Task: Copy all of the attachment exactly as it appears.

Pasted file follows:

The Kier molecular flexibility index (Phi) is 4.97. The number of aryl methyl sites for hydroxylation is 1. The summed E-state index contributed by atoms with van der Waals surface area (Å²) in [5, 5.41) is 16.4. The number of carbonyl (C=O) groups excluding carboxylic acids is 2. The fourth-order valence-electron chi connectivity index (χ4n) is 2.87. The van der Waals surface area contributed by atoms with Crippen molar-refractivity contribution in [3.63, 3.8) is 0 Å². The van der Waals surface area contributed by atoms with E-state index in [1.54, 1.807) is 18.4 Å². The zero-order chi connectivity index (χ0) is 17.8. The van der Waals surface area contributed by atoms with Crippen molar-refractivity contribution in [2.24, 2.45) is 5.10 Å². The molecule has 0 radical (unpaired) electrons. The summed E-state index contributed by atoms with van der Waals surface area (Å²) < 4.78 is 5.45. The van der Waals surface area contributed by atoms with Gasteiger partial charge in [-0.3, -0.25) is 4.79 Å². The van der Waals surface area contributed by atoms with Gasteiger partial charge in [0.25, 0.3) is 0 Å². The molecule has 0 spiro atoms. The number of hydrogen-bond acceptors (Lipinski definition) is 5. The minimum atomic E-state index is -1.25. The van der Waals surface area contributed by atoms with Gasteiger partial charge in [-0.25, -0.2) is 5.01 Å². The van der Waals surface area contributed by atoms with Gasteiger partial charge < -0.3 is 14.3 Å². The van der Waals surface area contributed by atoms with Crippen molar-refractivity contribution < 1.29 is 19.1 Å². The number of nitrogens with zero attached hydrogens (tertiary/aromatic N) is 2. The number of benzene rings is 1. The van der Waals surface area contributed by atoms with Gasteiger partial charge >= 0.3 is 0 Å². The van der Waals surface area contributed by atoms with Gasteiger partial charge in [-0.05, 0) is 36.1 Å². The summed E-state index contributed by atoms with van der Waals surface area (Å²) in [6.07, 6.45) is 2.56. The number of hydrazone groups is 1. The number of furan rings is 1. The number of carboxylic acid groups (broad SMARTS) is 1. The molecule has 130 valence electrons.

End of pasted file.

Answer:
The Kier molecular flexibility index (Phi) is 4.97. The number of aryl methyl sites for hydroxylation is 1. The summed E-state index contributed by atoms with van der Waals surface area (Å²) in [5, 5.41) is 16.4. The number of carbonyl (C=O) groups excluding carboxylic acids is 2. The fourth-order valence-electron chi connectivity index (χ4n) is 2.87. The van der Waals surface area contributed by atoms with Crippen molar-refractivity contribution in [3.63, 3.8) is 0 Å². The van der Waals surface area contributed by atoms with E-state index in [1.54, 1.807) is 18.4 Å². The zero-order chi connectivity index (χ0) is 17.8. The van der Waals surface area contributed by atoms with Crippen molar-refractivity contribution in [2.24, 2.45) is 5.10 Å². The molecule has 0 radical (unpaired) electrons. The summed E-state index contributed by atoms with van der Waals surface area (Å²) < 4.78 is 5.45. The van der Waals surface area contributed by atoms with Gasteiger partial charge in [-0.3, -0.25) is 4.79 Å². The van der Waals surface area contributed by atoms with Gasteiger partial charge in [0.25, 0.3) is 0 Å². The molecule has 0 spiro atoms. The number of hydrogen-bond acceptors (Lipinski definition) is 5. The minimum atomic E-state index is -1.25. The van der Waals surface area contributed by atoms with Gasteiger partial charge in [-0.25, -0.2) is 5.01 Å². The van der Waals surface area contributed by atoms with Gasteiger partial charge < -0.3 is 14.3 Å². The van der Waals surface area contributed by atoms with Crippen molar-refractivity contribution < 1.29 is 19.1 Å². The number of nitrogens with zero attached hydrogens (tertiary/aromatic N) is 2. The number of benzene rings is 1. The van der Waals surface area contributed by atoms with Gasteiger partial charge >= 0.3 is 0 Å². The van der Waals surface area contributed by atoms with Gasteiger partial charge in [-0.05, 0) is 36.1 Å². The summed E-state index contributed by atoms with van der Waals surface area (Å²) in [6.07, 6.45) is 2.56. The number of hydrazone groups is 1. The number of furan rings is 1. The number of carboxylic acid groups (broad SMARTS) is 1. The molecule has 130 valence electrons.